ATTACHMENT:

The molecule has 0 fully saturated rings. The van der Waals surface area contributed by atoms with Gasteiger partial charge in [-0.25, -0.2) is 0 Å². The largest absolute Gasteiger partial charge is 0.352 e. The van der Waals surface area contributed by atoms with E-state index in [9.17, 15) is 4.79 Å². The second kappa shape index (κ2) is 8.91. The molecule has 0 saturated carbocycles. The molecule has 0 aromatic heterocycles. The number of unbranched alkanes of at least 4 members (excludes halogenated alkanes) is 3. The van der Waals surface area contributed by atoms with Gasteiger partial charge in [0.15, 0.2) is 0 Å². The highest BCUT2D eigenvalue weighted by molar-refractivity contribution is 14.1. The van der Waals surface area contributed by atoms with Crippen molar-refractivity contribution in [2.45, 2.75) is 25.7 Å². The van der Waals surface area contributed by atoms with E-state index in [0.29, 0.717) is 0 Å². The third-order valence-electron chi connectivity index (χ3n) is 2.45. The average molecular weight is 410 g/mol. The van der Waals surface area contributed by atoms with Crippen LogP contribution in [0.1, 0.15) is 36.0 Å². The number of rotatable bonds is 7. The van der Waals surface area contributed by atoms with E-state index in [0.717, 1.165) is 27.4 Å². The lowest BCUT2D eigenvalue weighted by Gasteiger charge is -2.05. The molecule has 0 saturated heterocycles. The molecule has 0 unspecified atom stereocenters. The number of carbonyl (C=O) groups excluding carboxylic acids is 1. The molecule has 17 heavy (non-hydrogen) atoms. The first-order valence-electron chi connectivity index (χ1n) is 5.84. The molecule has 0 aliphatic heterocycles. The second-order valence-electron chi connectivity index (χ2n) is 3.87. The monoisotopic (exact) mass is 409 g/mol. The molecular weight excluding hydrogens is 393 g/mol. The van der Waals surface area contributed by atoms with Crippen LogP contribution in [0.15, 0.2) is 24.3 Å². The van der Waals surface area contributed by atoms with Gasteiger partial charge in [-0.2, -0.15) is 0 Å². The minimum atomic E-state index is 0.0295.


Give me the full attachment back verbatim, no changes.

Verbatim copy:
The molecule has 0 fully saturated rings. The van der Waals surface area contributed by atoms with Gasteiger partial charge in [-0.25, -0.2) is 0 Å². The largest absolute Gasteiger partial charge is 0.352 e. The van der Waals surface area contributed by atoms with E-state index in [9.17, 15) is 4.79 Å². The second kappa shape index (κ2) is 8.91. The molecule has 0 saturated carbocycles. The molecule has 0 aromatic heterocycles. The number of unbranched alkanes of at least 4 members (excludes halogenated alkanes) is 3. The van der Waals surface area contributed by atoms with Gasteiger partial charge in [0.15, 0.2) is 0 Å². The highest BCUT2D eigenvalue weighted by molar-refractivity contribution is 14.1. The van der Waals surface area contributed by atoms with Crippen molar-refractivity contribution in [2.45, 2.75) is 25.7 Å². The van der Waals surface area contributed by atoms with E-state index in [0.29, 0.717) is 0 Å². The third-order valence-electron chi connectivity index (χ3n) is 2.45. The average molecular weight is 410 g/mol. The van der Waals surface area contributed by atoms with Crippen LogP contribution in [0.1, 0.15) is 36.0 Å². The number of rotatable bonds is 7. The van der Waals surface area contributed by atoms with E-state index in [0.717, 1.165) is 27.4 Å². The lowest BCUT2D eigenvalue weighted by Gasteiger charge is -2.05. The molecule has 0 saturated heterocycles. The molecule has 0 unspecified atom stereocenters. The number of carbonyl (C=O) groups excluding carboxylic acids is 1. The molecule has 17 heavy (non-hydrogen) atoms. The first-order valence-electron chi connectivity index (χ1n) is 5.84. The molecule has 0 aliphatic heterocycles. The second-order valence-electron chi connectivity index (χ2n) is 3.87. The monoisotopic (exact) mass is 409 g/mol. The molecular weight excluding hydrogens is 393 g/mol. The van der Waals surface area contributed by atoms with Crippen LogP contribution in [0.15, 0.2) is 24.3 Å². The van der Waals surface area contributed by atoms with Gasteiger partial charge in [-0.2, -0.15) is 0 Å². The minimum atomic E-state index is 0.0295.